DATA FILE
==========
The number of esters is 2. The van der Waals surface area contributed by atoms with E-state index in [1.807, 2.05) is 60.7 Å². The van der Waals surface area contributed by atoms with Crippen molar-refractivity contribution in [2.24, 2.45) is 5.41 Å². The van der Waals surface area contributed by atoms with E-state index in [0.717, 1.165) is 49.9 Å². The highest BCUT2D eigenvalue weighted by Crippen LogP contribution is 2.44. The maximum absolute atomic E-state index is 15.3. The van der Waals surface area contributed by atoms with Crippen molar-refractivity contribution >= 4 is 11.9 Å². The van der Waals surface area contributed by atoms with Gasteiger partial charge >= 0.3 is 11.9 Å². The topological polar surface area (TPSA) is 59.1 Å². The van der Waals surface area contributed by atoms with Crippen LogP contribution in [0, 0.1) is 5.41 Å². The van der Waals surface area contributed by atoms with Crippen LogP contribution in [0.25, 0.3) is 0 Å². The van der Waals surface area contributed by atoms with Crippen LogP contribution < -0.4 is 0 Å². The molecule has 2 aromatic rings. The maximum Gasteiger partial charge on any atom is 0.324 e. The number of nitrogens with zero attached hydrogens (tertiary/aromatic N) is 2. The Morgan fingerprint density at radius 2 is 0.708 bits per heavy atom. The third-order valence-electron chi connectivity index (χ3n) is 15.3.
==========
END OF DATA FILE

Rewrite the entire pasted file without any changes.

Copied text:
The number of esters is 2. The van der Waals surface area contributed by atoms with E-state index in [1.807, 2.05) is 60.7 Å². The van der Waals surface area contributed by atoms with Crippen molar-refractivity contribution in [2.24, 2.45) is 5.41 Å². The van der Waals surface area contributed by atoms with E-state index in [0.717, 1.165) is 49.9 Å². The highest BCUT2D eigenvalue weighted by Crippen LogP contribution is 2.44. The maximum absolute atomic E-state index is 15.3. The van der Waals surface area contributed by atoms with Crippen molar-refractivity contribution >= 4 is 11.9 Å². The van der Waals surface area contributed by atoms with Gasteiger partial charge >= 0.3 is 11.9 Å². The topological polar surface area (TPSA) is 59.1 Å². The van der Waals surface area contributed by atoms with Crippen LogP contribution in [0, 0.1) is 5.41 Å². The van der Waals surface area contributed by atoms with Crippen LogP contribution in [0.25, 0.3) is 0 Å². The van der Waals surface area contributed by atoms with Crippen LogP contribution < -0.4 is 0 Å². The molecule has 2 aromatic rings. The maximum Gasteiger partial charge on any atom is 0.324 e. The number of nitrogens with zero attached hydrogens (tertiary/aromatic N) is 2. The Morgan fingerprint density at radius 2 is 0.708 bits per heavy atom. The third-order valence-electron chi connectivity index (χ3n) is 15.3.